Noemi Jaffe is an award-winning Brazilian writer whose literary career has exploded in the last five years, gaining critical acclaim and momentum worldwide, with her works being translated into nearly a dozen languages. After working as a teacher of Brazilian Literature for more than 20 years and concluding her academic career with a PhD on the poetry of Antonio Cicero, in 2005 Jaffe published a poetry volume—her first publication—at the age of 43. Presently, Noemi Jaffe also contributes with a monthly column for the newspaper Valor Econômico and for the magazine Harper’s Bazaar. She teaches a regular course on Creative Writing at Casa do Saber, and her work is now published by the prestigious Companhia das Letras, Brazil’s largest publishing house. She lives in São Paulo, Brazil.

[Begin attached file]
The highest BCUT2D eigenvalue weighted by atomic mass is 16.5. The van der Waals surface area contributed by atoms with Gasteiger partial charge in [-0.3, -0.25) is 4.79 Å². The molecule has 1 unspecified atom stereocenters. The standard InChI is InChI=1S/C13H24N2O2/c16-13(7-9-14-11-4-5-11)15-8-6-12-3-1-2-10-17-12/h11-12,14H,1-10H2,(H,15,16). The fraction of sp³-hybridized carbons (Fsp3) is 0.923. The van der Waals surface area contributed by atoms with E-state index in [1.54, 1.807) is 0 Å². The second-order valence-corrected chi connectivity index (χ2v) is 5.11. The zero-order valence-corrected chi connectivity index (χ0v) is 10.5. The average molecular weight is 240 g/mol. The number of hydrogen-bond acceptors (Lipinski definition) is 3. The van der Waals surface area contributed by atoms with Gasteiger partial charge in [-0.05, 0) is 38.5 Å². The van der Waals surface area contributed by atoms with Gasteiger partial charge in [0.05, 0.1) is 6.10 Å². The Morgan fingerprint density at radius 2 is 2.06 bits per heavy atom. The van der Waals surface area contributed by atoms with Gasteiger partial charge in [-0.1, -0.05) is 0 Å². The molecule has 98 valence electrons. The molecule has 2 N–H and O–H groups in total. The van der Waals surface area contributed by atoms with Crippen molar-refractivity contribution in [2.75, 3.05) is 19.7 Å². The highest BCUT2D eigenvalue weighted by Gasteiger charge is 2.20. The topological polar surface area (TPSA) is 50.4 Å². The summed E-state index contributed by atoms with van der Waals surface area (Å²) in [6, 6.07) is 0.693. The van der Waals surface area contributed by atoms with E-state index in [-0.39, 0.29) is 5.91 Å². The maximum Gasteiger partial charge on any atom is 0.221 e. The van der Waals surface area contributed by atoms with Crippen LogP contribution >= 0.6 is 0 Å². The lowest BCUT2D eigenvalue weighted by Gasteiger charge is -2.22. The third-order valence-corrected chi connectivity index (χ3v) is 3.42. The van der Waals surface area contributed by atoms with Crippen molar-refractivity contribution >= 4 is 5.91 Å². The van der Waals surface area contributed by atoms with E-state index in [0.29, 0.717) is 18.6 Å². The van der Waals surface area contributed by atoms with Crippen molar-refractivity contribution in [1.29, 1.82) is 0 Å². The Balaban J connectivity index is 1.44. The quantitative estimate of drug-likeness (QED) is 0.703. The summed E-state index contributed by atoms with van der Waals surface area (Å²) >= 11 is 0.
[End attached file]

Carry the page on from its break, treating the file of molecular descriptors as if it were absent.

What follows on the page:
Julia Sanches is Brazilian by birth but has lived in New York, Mexico City, Lausanne, Edinburgh, and Barcelona. She is a graduate of Comparative Literature and Literary Translation at UPF in Barcelona, and she completed her M.A. in Philosophy and English Literature at the University of Edinburgh in Scotland in 2010. Her most recent translation is Now and at the Hour of Our Death by Susana Moreira.


This excerpt from What Are the Blind Men Dreaming? is published by permission of Deep Vellum Publishing. Copyright © 2013 Noemi Jaffe. Translation copyright © 2016 Julia Sanches.


Photo: Noemi Jaffe, Private
Photo: Julia Sanches, Private


Published on December 1, 2016.